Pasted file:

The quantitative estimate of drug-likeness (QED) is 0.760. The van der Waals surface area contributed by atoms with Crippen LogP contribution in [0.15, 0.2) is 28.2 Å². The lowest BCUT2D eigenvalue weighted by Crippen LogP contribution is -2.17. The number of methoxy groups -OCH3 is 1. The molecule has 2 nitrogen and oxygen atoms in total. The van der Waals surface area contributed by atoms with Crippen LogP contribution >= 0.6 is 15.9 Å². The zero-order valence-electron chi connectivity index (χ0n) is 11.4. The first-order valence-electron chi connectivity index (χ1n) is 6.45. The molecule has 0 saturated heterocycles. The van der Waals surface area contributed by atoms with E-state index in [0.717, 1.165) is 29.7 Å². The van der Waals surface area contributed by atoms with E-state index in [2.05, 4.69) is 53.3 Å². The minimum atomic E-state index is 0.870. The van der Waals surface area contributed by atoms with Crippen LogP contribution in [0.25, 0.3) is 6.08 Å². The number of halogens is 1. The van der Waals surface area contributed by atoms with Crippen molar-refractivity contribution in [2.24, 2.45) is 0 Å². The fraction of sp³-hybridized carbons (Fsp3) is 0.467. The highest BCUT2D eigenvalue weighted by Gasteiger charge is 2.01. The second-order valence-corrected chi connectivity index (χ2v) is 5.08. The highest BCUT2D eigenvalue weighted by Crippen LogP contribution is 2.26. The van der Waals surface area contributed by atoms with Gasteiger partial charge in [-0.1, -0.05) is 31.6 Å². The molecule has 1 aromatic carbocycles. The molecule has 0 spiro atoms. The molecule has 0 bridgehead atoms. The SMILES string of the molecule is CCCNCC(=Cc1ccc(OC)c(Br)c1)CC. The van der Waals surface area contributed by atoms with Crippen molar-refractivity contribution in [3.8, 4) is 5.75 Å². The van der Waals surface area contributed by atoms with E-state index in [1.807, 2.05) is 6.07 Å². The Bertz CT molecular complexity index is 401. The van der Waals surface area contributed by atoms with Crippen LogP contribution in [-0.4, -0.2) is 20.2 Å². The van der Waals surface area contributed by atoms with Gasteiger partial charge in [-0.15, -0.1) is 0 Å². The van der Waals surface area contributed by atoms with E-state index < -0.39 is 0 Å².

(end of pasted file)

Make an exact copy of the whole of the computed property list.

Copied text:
The quantitative estimate of drug-likeness (QED) is 0.760. The van der Waals surface area contributed by atoms with Crippen LogP contribution in [0.15, 0.2) is 28.2 Å². The lowest BCUT2D eigenvalue weighted by Crippen LogP contribution is -2.17. The number of methoxy groups -OCH3 is 1. The molecule has 2 nitrogen and oxygen atoms in total. The van der Waals surface area contributed by atoms with Crippen LogP contribution >= 0.6 is 15.9 Å². The zero-order valence-electron chi connectivity index (χ0n) is 11.4. The first-order valence-electron chi connectivity index (χ1n) is 6.45. The molecule has 0 saturated heterocycles. The van der Waals surface area contributed by atoms with E-state index in [0.717, 1.165) is 29.7 Å². The van der Waals surface area contributed by atoms with E-state index in [2.05, 4.69) is 53.3 Å². The minimum atomic E-state index is 0.870. The van der Waals surface area contributed by atoms with Crippen LogP contribution in [0.25, 0.3) is 6.08 Å². The number of halogens is 1. The van der Waals surface area contributed by atoms with Crippen molar-refractivity contribution in [2.24, 2.45) is 0 Å². The fraction of sp³-hybridized carbons (Fsp3) is 0.467. The highest BCUT2D eigenvalue weighted by Gasteiger charge is 2.01. The second-order valence-corrected chi connectivity index (χ2v) is 5.08. The highest BCUT2D eigenvalue weighted by Crippen LogP contribution is 2.26. The van der Waals surface area contributed by atoms with Gasteiger partial charge in [-0.1, -0.05) is 31.6 Å². The molecule has 1 aromatic carbocycles. The molecule has 0 spiro atoms. The molecule has 0 bridgehead atoms. The SMILES string of the molecule is CCCNCC(=Cc1ccc(OC)c(Br)c1)CC. The van der Waals surface area contributed by atoms with Crippen molar-refractivity contribution in [3.8, 4) is 5.75 Å². The van der Waals surface area contributed by atoms with E-state index in [1.807, 2.05) is 6.07 Å². The Bertz CT molecular complexity index is 401. The van der Waals surface area contributed by atoms with Crippen LogP contribution in [-0.4, -0.2) is 20.2 Å². The van der Waals surface area contributed by atoms with Gasteiger partial charge in [-0.15, -0.1) is 0 Å². The van der Waals surface area contributed by atoms with E-state index < -0.39 is 0 Å².